A Cryptocurrency by Any Other Name May Still Smell Like a Security

Dror Futter, Partner, Rimon, P.C.

Although the U.S. Securities and Exchange Commission (SEC) has been studying blockchain and cryptocurrencies since 2013, until its recent pronouncement, the SEC had been silent with respect with respect to its regulatory authority with respect to Initial Coin Offerings. An Initial Coin Offering (“ICO”) is a company’s release of its own cryptocurrency in exchange for tokens of a pre-existing cryptocurrency (e.g., bitcoins and in rare instances, a fiat currency – currency backed by the issuing government such as Dollars or Euro). The ICO issuing company effectively ‘sells’ a pre-defined number of coins or crypto-tokens to purchasers.

The surge in ICO’s has been so dramatic, that in 2017 ICO’s surpassed venture capital as the primary source for funding blockchain ventures and recent news reports suggest that funds raised through an ICO were “crowding out” venture investors. Most ICO’s in the United States have been conducted without registration under U.S. securities laws. Typically, the issuer simply provides potential investors with a “White Paper” outlining how they intend to use the money raised by the ICO.  To put it charitably, the quality and detail of these White Papers varies widely.

The similarity between the term “Initial Coin Offering” and “Initial Public Offering” or IPO is more than coincidental and these similarities have now prompted the SEC to issue its first pronouncements on the subject of ICO regulation under the securities laws and on July 25, 2017, the SEC did just that and issued the following three documents:
• An SEC Report of Investigation;
• A Press Release about the report; and
Guidance to Purchasers of Digital Tokens

The issue the SEC has been grappling with is the application of the definition of a “security” to the tokens being issued in an ICO.  In a 1946 Supreme Court case Securities and Exchange Commission v. Howey Co., the U.S. Supreme Court identified four criteria (which have evolved a bit since that decision) that need to be present for an investment contract, within the meaning of the Securities Act of 1933 and the Securities Exchange Act of 1934, to be a security.  They are: (1) the investment of money or other consideration, (2) In a common enterprise (although there is a split over how “commonality” should defined), (3) where investors expect a profit, and (4) any returns to the investors are derived solely from efforts of the promoters (issuers) or other third parties. The Court noted that the facts and circumstances of each case will determine whether an instrument is a security, even if it does not technically fall within the narrow criteria of their specific decision.

In short, the SEC press release stated:
• Tokens offered and sold by “The DAO” (the case that had been investigated) were securities, subject to the federal securities laws;
• Issuers of blockchain technology-based securities must register offers and sales unless a valid exemption applies;
• Those participating in unregistered offerings may be liable for securities law violations; and
• Securities exchanges enabling trading in these securities must register unless an exemption applies.

The SEC’s documents are silent on so-called “utility tokens” or “service tokens” – tokens that allow the purchaser to obtain a service (e.g., data storage; online games) and it is likely we will hear more from the SEC in future, since their press release contained a clear warning the securities laws and regulations apply to ICO’s. Although not all tokens sold in an ICO will automatically be considered a security, there remains significant uncertainty and most knowledgeable attorneys in this arena have already been advising their clients to avail themselves of the exemptions to the registration requirements (e.g., Reg D, Reg A+ or Crowdfunding under the JOBS Act).

This is an extremely complex and challenging (and evolving) area of the law and regulation and you can read the entire Client Alert: Casting Light Over Recent Events Concerning the SEC’s views on ICOs, Cryptocurrencies, Tokens, Securities and their Legal Repercussions.  Of course, if you want to know even more or need guidance, you should contact Dror Futter directly and you can always contact me, Joe Rosenbaum, or any of the attorneys at Rimon Law with whom you regularly work.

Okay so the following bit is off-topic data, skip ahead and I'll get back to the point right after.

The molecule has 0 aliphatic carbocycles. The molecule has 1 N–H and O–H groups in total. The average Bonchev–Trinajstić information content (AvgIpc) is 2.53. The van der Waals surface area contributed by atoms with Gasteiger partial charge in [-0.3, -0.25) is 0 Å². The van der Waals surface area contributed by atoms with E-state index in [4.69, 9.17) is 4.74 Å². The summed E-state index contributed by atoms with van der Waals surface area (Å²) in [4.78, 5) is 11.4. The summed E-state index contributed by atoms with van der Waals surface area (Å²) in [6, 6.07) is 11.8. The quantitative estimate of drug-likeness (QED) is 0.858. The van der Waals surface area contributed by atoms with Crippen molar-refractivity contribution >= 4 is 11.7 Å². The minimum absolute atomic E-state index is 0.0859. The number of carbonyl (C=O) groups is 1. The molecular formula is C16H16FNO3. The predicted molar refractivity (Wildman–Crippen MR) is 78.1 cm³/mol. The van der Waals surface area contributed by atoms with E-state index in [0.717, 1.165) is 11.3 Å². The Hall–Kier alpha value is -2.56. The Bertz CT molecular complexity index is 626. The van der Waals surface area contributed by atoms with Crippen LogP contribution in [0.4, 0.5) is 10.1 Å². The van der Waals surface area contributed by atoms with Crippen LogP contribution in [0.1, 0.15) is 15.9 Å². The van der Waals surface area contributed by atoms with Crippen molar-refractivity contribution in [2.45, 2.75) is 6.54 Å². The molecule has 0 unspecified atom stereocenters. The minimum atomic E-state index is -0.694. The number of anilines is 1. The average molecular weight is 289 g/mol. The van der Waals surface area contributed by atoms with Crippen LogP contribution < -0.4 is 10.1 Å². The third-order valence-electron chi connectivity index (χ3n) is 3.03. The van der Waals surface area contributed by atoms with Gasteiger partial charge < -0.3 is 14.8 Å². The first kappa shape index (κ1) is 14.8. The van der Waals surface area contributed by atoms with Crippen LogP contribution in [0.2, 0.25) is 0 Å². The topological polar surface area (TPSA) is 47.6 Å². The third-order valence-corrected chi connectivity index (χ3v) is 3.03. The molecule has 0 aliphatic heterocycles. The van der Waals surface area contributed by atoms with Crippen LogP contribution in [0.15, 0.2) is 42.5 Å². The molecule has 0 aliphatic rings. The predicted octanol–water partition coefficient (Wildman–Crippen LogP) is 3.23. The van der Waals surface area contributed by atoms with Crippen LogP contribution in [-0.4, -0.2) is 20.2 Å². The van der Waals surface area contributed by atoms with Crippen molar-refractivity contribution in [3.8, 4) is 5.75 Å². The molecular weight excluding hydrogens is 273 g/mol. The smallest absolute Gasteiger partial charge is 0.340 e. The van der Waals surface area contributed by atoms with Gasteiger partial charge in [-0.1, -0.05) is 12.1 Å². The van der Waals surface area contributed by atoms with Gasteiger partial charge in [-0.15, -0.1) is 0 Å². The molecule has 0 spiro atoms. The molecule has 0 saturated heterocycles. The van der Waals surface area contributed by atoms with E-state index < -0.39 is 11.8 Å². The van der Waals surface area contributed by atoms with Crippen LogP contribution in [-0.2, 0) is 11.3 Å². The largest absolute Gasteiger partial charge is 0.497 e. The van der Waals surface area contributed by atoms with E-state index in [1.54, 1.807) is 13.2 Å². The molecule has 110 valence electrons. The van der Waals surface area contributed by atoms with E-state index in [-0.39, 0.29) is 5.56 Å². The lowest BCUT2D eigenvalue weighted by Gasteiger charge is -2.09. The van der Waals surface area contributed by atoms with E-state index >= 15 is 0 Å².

Entertainment Media Crowd Funding Oscar (No, Not That One)

In 1918 there were no Academy Awards. But there was another Oscar! Oscar Micheaux, who taught us something about financing media and entertainment projects – perhaps the first crowd funding entrepreneur in the publishing and motion picture industry.

If you would like to know more about crowd funding and what’s new and what’s next (and about Oscar), you can read about it in Volume 25, Issue 3 of the Entertainment Law Review, where an article about crowd funding, authored by Joseph I. Rosenbaum, was first published by Sweet and Maxwell in London (a Thomson Reuters (Professional) UK Limited company.

You can read Joe’s entire article or download the PDF for your own personal use (i.e., not for redistribution) right here: Crowd Funding – A Funny Thing Happened on the Way to the Investment Bank. [PDF]

As always, if you want to know more about Crowd Funding (or any other matter requiring legal representation, counsel or guidance, please contact me, Joe Rosenbaum, or the Rimon attorney with whom you regularly work.

Crowd Funding. Apologies, William Wordsworth

“I wandered lonely as a cloud
That floats on high o’er vales and hills,
When all at once I saw a crowd,”

. . . and so begins the beautiful and timeless poem by William Wordsworth. Although Wordsworth’s crowd was a host of golden daffodils, the crowds most of us have been hearing about lately are either crowd sourcing (check out When Online Games, Health & Life Sciences and Crowd Sourcing Combine) or crowd funding – the subject of this post.

In today’s world, according to the Wikipedia definition, “crowd funding” refers to the collective effort of individuals who network and pool their money, usually via the Internet, to support efforts initiated by other people or organizations.”

There remains some confusion in the marketplace as to the mechanisms by which the crowds’ funds are made available to business ventures, film promotion and production, worthy causes, and civic organizations. Contrary to what many may believe, it is currently not legal to solicit, offer or otherwise make available any form of securities or equity investment (I’m over-simplifying, but that is the net effect) through online, crowd or other web-based funding schemes. In other words, you can’t raise equity or solicit investments through crowd funding that provide the expectation of profit or the risk of loss of capital investment – in much the same way the traditional stock markets function when they allow individuals to purchase and sell securities.